"Definitely something to build on," Travis Wear said.

Granted, Pepperdine won't be confused with Kansas anytime soon but the Waves do have a win over Arizona State to their credit, albeit a loss to Cal State Bakersfield as well.

But with the Bruins off to a 1-4 start - and considering that win came against tiny Chaminade in Hawaii - they can be excused for feeling pretty good about themselves after taking care of Pepperdine.

Peel back the layers of dominance and some interesting tidbits are uncovered.

First, 10 Bruins finished in the scoring column, proof of how well the ball was moving and the ease with which they were running the floor and converting.

Making as much of an impact was the work being done on the glass, with Travis Wear pulling down 10 rebounds. Pepperdine ended up beating UCLA on the boards 36-35, but the Waves did so with a big second-half push and with the game in hand.

Most important of all was the defensive pressure being applied to the Waves, with UCLA fighting through screens to chase down shooters and siphoning off on the inside.

The Bruins forced 15 turnovers and came up with 15 steals.

All in all, it was everything UCLA could have hoped for after playing as poorly as it did over its first five games.

And for a school reeling from the firing of its football coach, a definite ray of sunshine.


UCLA notches first win over D-I opponent

The Daily Bruin
Published November 28, 2011 in Sports: Bruin Sights
Updated:November 28, 2011, 11:28 PM

When you’ve got as long a list of issues as the UCLA men’s basketball team had through five games, sometimes you’ve got to start by addressing the small things.

Like communicating on defense, hustling to capitalize on loose balls and fighting tooth and nail on both sides of the ball — even when a stray elbow takes out two of your pearly whites.

UCLA soundly defeated Pepperdine, 62-39, Monday night at the Sports Arena. In the process, the Bruins (2-4) started to make progress on their “fix-it” list. That wasn’t the case through their first five games, including a 1-2 trip to Maui, when the list just kept growing.

“We learned that defensively we weren’t very good,” redshirt sophomore David Wear said of the team’s performance in the Maui Invitational. “We didn’t match our opponent’s intensity. I think tonight we really got together and showed how good a team we can be defensively.”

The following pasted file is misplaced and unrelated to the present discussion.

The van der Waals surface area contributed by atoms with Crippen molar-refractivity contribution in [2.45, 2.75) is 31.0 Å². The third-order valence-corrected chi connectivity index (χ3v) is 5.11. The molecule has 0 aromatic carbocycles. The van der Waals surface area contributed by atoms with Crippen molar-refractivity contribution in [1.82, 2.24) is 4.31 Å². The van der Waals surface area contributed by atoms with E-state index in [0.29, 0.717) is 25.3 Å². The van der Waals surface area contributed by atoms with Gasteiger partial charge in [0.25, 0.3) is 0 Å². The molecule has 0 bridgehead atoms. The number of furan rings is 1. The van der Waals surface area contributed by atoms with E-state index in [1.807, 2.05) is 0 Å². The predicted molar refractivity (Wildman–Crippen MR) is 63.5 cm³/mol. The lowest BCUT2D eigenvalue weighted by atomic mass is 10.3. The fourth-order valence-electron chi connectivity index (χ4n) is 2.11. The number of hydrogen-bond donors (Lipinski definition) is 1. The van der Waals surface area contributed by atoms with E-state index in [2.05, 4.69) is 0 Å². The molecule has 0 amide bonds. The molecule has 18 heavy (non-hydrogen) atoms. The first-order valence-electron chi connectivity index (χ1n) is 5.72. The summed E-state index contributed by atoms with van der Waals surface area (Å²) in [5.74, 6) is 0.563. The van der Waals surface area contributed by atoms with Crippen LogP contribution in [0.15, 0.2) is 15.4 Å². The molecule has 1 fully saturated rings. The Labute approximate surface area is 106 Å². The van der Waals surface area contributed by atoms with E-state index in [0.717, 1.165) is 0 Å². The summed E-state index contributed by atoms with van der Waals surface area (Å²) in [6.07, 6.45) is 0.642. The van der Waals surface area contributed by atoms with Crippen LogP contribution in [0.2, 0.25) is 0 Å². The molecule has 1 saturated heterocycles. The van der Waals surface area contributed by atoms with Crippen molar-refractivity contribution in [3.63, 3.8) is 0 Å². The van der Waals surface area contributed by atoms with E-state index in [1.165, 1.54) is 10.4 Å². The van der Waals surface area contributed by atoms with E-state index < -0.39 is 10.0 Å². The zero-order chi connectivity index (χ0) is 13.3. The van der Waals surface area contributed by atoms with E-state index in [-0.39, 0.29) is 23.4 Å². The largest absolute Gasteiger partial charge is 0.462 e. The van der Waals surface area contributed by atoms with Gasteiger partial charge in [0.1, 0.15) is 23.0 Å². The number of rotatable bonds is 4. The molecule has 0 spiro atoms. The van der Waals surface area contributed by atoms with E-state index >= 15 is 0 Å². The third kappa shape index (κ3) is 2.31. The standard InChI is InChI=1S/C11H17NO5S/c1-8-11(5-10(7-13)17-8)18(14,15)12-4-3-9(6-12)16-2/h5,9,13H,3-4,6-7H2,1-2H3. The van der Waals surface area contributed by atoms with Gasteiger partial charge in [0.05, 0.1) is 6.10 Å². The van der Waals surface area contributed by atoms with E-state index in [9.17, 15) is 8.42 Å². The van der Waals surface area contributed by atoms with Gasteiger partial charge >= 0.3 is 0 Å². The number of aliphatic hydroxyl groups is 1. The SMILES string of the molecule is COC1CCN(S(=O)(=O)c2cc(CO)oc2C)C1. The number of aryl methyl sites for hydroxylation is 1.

It was apparent early, when the Waves failed to crack double digits on the scoreboard until just under two minutes to go in the first half. Though the Bruins weren’t spectacular on offense, holding an opponent to 11 first-half points was a significant improvement.

“Rotating, helping, scrambling, supporting one another, switching when we needed to switch — our team defense was by far our best effort that we’ve had all year,” UCLA coach Ben Howland said.

The Bruins finished with eight blocks and 10 steals against the out-manned Waves (3-3) while finally notching a win over a Division I opponent. They also forced 15 turnovers and scored 21 points off the miscues.

Senior point guard Lazeric Jones led the team with his 14 points, but it was the redshirt sophomore Wear twins who seemed a bit more at ease on offense and defense. David finished with 10 points, seven rebounds and two blocks, while Travis had eight points, 10 rebounds and three blocks.

A shot to the mouth dazed Travis early in the second half. When he had a chance to sum up the damage, he saw one of his teeth on the floor and one still hanging by a thread. Damage that could have been prevented if he was wearing his mouthguard.

“Like he was supposed to,” Howland sternly noted. “I think that he’ll be wearing it from now on.”

Attendance dwindling

The Bruins finally got their first “Road Show” win, but did it in front of the their smallest crowd of the year.

In losses to Loyola Marymount and Middle Tennessee State, the announced attendance at the Sports Arena was 5,382 and 4,758, respectively.

Howland emphasized how appreciative he was that 3,885 showed up for UCLA’s win over Pepperdine.

“Those are true blue Bruin fans,” Howland said. “1-4 hasn’t happened here in a long time.”

“We’re our biggest fans,” Jones, a captain, added about his team. “If you look back at the tape, you’ll see the bench a little more alive.”